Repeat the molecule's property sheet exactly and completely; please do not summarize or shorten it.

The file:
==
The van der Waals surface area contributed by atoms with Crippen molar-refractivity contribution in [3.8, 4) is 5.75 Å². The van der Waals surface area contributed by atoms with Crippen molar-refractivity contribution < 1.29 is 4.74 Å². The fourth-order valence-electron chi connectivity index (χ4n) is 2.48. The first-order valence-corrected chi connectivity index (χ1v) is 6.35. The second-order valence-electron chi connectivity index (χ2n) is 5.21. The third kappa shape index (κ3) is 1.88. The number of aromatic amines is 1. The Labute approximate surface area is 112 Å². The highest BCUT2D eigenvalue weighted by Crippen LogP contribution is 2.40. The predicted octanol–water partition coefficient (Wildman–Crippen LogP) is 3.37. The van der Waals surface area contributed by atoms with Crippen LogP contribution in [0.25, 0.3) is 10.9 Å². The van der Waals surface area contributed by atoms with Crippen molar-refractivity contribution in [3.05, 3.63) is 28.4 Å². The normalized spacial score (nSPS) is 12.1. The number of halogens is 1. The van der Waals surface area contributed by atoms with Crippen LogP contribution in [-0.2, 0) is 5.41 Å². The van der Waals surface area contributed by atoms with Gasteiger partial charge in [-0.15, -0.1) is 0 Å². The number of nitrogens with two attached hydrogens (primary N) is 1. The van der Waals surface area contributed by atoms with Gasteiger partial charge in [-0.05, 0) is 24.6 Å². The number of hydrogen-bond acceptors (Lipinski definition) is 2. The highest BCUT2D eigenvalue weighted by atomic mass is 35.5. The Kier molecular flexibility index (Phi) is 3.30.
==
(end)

The van der Waals surface area contributed by atoms with Crippen molar-refractivity contribution in [3.8, 4) is 5.75 Å². The van der Waals surface area contributed by atoms with Crippen molar-refractivity contribution < 1.29 is 4.74 Å². The fourth-order valence-electron chi connectivity index (χ4n) is 2.48. The first-order valence-corrected chi connectivity index (χ1v) is 6.35. The second-order valence-electron chi connectivity index (χ2n) is 5.21. The third kappa shape index (κ3) is 1.88. The number of aromatic amines is 1. The Labute approximate surface area is 112 Å². The highest BCUT2D eigenvalue weighted by Crippen LogP contribution is 2.40. The predicted octanol–water partition coefficient (Wildman–Crippen LogP) is 3.37. The van der Waals surface area contributed by atoms with Crippen LogP contribution in [0.25, 0.3) is 10.9 Å². The van der Waals surface area contributed by atoms with Crippen molar-refractivity contribution in [3.05, 3.63) is 28.4 Å². The normalized spacial score (nSPS) is 12.1. The number of halogens is 1. The van der Waals surface area contributed by atoms with Crippen LogP contribution in [-0.2, 0) is 5.41 Å². The van der Waals surface area contributed by atoms with Gasteiger partial charge in [-0.15, -0.1) is 0 Å². The number of nitrogens with two attached hydrogens (primary N) is 1. The van der Waals surface area contributed by atoms with Gasteiger partial charge in [-0.05, 0) is 24.6 Å². The number of hydrogen-bond acceptors (Lipinski definition) is 2. The highest BCUT2D eigenvalue weighted by atomic mass is 35.5. The Kier molecular flexibility index (Phi) is 3.30.